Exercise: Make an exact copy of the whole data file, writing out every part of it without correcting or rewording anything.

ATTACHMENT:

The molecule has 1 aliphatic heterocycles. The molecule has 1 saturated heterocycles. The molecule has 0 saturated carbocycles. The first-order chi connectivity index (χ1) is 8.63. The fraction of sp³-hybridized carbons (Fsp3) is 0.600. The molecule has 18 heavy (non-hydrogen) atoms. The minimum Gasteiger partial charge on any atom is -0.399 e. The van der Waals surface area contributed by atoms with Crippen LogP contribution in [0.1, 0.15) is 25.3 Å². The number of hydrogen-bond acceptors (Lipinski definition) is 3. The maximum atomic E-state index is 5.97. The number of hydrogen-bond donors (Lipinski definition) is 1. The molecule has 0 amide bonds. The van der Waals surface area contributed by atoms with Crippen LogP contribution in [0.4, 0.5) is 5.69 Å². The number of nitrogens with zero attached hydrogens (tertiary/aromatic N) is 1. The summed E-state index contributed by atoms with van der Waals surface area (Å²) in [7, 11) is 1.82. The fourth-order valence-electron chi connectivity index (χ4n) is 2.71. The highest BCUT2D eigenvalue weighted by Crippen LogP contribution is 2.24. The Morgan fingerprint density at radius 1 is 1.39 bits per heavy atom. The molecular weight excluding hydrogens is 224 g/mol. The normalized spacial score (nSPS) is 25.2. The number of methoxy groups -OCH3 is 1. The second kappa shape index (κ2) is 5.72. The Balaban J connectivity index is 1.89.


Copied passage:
The molecule has 1 aliphatic heterocycles. The molecule has 1 saturated heterocycles. The molecule has 0 saturated carbocycles. The first-order chi connectivity index (χ1) is 8.63. The fraction of sp³-hybridized carbons (Fsp3) is 0.600. The molecule has 18 heavy (non-hydrogen) atoms. The minimum Gasteiger partial charge on any atom is -0.399 e. The van der Waals surface area contributed by atoms with Crippen LogP contribution in [0.1, 0.15) is 25.3 Å². The number of hydrogen-bond acceptors (Lipinski definition) is 3. The maximum atomic E-state index is 5.97. The number of hydrogen-bond donors (Lipinski definition) is 1. The molecule has 0 amide bonds. The van der Waals surface area contributed by atoms with Crippen LogP contribution in [0.4, 0.5) is 5.69 Å². The number of nitrogens with zero attached hydrogens (tertiary/aromatic N) is 1. The summed E-state index contributed by atoms with van der Waals surface area (Å²) in [7, 11) is 1.82. The fourth-order valence-electron chi connectivity index (χ4n) is 2.71. The highest BCUT2D eigenvalue weighted by Crippen LogP contribution is 2.24. The Morgan fingerprint density at radius 1 is 1.39 bits per heavy atom. The molecular weight excluding hydrogens is 224 g/mol. The normalized spacial score (nSPS) is 25.2. The number of methoxy groups -OCH3 is 1. The second kappa shape index (κ2) is 5.72. The Balaban J connectivity index is 1.89.